Organize Sober Events Regularly

Whether the sober alcoholic you’re concerned about is a relative, friend, or colleague, you have an important question to ask if all your social events involve alcohol. Is that really necessary? Is it healthy for you?

Sober office parties, alcohol-free barbecues, community hikes, or sober games nights can’t just be fun — alcohol-free events can often help groups avoid a lot of drama. They may benefit people in recovery trying their best to stay as far away from alcohol as possible, but these events can also help everyone else.

Ask yourself this — if your get-togethers aren’t fun or meaningful without alcohol, why are you having them at all? Then, turn a new corner and commit to organizing regular sober events.

Also, read new hobbies for sober people

It is especially important to consider the holiday period. Holidays offer a deep sense of community that is important to most people’s sense of self and belonging. It would be tragic if an alcoholic loved one feels the need to stay home because the rest of the family (or friend group, or workplace) fully intends to get drunk.

Don’t Offer Drinks to People in Recovery

While people who have stopped drinking will inevitably be exposed to others’ alcohol consumption, please don’t make the situation more difficult than it needs to be. If you know that someone is sober (even if they never struggled with addiction), don’t offer them a drink — and never, ever repeatedly invite someone who has already turned down a drink to “go on and have one.”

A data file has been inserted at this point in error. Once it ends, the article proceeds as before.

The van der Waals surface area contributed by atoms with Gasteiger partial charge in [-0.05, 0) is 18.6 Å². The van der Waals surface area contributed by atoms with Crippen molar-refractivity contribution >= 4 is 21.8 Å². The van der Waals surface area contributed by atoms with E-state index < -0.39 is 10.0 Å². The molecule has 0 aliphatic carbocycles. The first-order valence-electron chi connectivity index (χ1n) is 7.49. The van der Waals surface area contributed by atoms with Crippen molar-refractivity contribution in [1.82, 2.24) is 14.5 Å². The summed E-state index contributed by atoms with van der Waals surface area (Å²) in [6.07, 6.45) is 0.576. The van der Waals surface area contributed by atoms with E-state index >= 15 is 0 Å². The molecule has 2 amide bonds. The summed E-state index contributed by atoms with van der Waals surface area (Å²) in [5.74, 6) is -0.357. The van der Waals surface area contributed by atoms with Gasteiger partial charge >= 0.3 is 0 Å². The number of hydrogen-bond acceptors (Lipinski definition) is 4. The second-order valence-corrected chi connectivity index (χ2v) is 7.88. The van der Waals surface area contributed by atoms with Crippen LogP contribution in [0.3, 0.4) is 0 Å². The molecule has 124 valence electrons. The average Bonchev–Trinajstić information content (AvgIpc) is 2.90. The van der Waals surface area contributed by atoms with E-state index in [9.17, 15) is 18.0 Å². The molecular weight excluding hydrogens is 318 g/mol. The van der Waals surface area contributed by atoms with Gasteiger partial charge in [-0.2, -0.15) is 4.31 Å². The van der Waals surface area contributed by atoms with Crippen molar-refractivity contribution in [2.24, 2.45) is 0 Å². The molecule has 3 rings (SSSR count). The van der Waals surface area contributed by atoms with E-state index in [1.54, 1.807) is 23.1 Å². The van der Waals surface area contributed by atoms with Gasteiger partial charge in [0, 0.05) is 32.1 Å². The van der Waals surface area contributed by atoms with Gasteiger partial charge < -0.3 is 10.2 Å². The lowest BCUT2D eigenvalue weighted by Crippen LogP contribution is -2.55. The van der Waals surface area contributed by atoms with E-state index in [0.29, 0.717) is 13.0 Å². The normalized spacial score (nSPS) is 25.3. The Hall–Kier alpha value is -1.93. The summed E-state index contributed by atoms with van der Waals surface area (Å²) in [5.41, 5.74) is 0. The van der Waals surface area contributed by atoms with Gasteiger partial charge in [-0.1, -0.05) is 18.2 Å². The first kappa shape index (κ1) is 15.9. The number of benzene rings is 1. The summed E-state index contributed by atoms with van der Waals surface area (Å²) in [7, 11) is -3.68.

We’ve already taken a brief look at the stages of relapse. The first two stages, sometimes called emotional and mental relapse, lie squarely within the danger zone. However, people in recovery can still turn back. They haven’t taken a drink.

Sober addicts do have to learn to stay firm in their sobriety when other people drink — that’s their personal responsibility, and it gets easier with time. Repeatedly offering people in recovery drinks is always a bad idea, however. You never know if someone is already in a challenging situation, vulnerable to physical relapse (taking that drink), and you can be supportive by not going there.

So, Should You Drink Around Sober Alcoholics?

While every person in recovery must learn to cope with being around alcohol, it’s always commendable to refrain from imbibing if you know you’ll be in the company of one or more sober alcoholics.

Should you not be able or willing to commit to hosting alcohol-free events, giving people in recovery ample warning that drinks will be served is a courteous approach that gives them a chance to opt out of attending if they feel the need to.

About the Author

Martijn van Eijk
Martijn van Eijk
Martijn is a passionate creator and the driving force behind StopDrinking.com. He created this website to assist individuals and their families in conquering alcohol addiction and finding a joyful, fulfilling life after alcohol. With a deep understanding of the challenges they face, he empowers readers with valuable insights and practical guidance on their journey towards recovery. Author of the Stop Shaking Book.